Only fleetingly did Ragund contemplate the possibility that he might have underestimated Astor’s powers. Who else but the White Mage, for example, could have enabled that fool, Ricci, to journey through solid rock? To create an illusion to fool the majority while allowing a select few to penetrate it, though, was one thing... “But it was no illusion, I am sure of it,” he muttered as anger gave way to frustration. Yet, if not Astor, who is taking sides against me and meddling in my affairs? Ragund continued to fume.
While Ragund knew he must never underestimate the she-devil, Galia, nor could he quite believe her powers were any match for his own. No, not even taking into account her relationship with that whore of a Magela, Etta. It was only to be expected that Etta would give her daughter what help she could, but that help was limited, surely? Beware, Etta, of trying to defeat my purpose for your own ends. I can destroy you at any time should so I choose, and well you know it. At the same time, the wily mage was well aware that, were he to carry out his threat, Astor’s revenge would put even their bitter rivalry in the shade.  He sighed. Only if absolutely necessary would he dispose of Etta. Could it be possible that I still have feelings for her? He sighed again. What am I thinking? I must be getting old. Once, many lifetimes ago, he and Astor had been friends. Even now, he sometimes wondered how far  loving the same woman, and Etta choosing Astor, had resulted in one friend choosing the path of Light and the other the path of Darkness.
Having only moments earlier attempted mind-talk with the Krill leader, Radik, and been thwarted every time, by what means he would give much to know, Ragund glared into the seer bowl. In vain, he drew upon all his energy to summon images that would tell him exactly what was happening at the heart of the Purple Mountains. Yet again, there was no response, the bowl as lifeless in his hands as the gold that shaped it.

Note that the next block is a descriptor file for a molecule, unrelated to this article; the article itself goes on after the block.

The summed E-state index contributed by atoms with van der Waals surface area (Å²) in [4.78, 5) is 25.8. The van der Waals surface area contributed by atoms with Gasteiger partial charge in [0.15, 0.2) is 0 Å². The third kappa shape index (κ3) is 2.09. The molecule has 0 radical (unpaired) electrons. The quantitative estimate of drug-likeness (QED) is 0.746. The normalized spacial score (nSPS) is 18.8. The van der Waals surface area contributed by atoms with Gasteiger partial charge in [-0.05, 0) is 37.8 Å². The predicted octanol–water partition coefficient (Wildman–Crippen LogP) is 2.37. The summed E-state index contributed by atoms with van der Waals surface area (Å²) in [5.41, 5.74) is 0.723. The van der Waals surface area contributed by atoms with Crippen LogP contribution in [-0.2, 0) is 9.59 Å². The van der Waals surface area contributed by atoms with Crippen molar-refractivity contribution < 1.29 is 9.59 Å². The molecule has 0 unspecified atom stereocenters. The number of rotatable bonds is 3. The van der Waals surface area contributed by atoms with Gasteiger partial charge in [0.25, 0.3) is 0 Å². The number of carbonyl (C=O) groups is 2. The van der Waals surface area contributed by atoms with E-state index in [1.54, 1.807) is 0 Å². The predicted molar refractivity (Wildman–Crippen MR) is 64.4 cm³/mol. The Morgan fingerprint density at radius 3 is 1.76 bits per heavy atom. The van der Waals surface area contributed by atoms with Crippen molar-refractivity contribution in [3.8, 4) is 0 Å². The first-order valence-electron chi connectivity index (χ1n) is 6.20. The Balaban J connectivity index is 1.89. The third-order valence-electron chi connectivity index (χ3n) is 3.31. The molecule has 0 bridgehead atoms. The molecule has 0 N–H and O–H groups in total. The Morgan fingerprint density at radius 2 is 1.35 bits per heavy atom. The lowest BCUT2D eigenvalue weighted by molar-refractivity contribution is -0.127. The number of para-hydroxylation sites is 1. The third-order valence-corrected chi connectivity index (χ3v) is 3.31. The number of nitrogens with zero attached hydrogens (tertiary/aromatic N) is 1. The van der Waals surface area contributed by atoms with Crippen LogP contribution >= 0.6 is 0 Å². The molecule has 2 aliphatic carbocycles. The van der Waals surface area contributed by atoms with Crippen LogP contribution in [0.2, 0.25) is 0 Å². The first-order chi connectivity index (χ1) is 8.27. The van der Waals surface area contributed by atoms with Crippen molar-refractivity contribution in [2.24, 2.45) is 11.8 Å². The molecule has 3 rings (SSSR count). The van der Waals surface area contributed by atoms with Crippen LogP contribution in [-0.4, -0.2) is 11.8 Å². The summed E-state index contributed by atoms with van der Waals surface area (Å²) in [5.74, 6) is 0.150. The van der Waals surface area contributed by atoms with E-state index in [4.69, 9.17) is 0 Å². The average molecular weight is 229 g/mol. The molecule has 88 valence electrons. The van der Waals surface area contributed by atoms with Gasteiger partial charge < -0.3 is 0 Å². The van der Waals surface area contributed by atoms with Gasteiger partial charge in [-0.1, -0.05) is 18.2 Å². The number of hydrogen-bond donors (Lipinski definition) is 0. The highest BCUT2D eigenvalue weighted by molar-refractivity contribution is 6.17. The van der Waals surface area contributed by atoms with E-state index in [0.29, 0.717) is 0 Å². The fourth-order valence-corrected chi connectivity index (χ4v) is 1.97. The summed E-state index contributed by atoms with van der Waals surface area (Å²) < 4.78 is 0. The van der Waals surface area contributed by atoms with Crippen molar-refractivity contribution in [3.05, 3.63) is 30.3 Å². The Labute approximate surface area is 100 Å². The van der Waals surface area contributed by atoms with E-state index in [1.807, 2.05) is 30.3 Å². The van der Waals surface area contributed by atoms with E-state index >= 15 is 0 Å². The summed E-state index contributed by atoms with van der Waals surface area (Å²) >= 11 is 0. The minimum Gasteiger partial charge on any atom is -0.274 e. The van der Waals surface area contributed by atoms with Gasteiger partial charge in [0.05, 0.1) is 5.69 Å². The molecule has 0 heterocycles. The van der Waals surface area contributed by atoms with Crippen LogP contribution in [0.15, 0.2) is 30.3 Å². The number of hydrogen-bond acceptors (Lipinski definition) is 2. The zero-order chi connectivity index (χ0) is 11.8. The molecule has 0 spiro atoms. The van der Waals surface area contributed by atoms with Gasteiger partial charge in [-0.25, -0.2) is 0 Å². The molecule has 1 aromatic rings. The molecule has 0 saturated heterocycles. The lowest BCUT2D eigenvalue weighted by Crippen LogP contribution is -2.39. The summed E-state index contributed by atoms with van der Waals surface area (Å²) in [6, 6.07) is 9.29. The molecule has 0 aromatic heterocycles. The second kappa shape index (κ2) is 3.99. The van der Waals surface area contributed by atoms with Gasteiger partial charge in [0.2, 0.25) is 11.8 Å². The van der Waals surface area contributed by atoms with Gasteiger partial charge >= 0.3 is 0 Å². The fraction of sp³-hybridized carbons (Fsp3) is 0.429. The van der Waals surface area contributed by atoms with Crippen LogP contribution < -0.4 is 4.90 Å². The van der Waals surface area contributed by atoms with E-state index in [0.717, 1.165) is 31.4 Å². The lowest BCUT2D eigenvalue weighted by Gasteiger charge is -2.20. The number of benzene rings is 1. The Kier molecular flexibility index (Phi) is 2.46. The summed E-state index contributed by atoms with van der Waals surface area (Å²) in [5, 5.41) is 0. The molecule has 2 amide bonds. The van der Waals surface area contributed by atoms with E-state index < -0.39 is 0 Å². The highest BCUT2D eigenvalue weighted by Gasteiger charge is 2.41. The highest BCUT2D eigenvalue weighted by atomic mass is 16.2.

Meanwhile, in another room nearby, Ragund’s consort, Shireen, was giving vent to frustrations of her own, not least by throwing every movable object upon which she could lay her beautifully manicured hands at its door and walls. “How?” she screamed, “How?”  How could it be that Arissa,  whose  mind body and spirit she had taken for herself, corrupting the original to nothing more than  kikiri, suddenly found a way to communicate with the very beings that threatened not only her, Shireen’s, ambitions but also her life.? “Who is doing this, who??” she screamed again. Not Ragund, she was certain of it.  If he ever suspected she was plotting against him, he would destroy her as soon as look at her.
Shireen found herself drawn to the long mirror that stood against the north wall. Was it a trick of the imagination or had Arissa’s beauty started to fade? I cannot be as I truly am, I cannot she raged.
Pride and ambition aside, Shireen was in no doubt that Ragund’s rage would know no bounds were he to discover he had been making love to a shrivelled crone for the best part of a lifetime. Radik had guessed the truth and would remain a threat for as long as she had need of him. But of the Krill leader she was not afraid. Radik, she could manage until the time came when she would destroy him. No, it was only Ragund whom she had good cause to fear. Had she not witnessed at first hand  the lengths of savage cruelty to which the Dark Mage would go in order to impose maximum pain on his victims, and lasting for as long as he so desired?  Radik was a worm by comparison. Shireen smiled into the mirror and showed her gleaming white teeth. She would enjoy crushing the worm when the time came.  As for Ragund, he too would discover that the woman whom he had bedded for the greater part of his life still had a trick or two up the sleeve upon which she wore her heart.
Shireen licked her lips with relish, only to freeze with shock and horror when the mirror image did not do the same.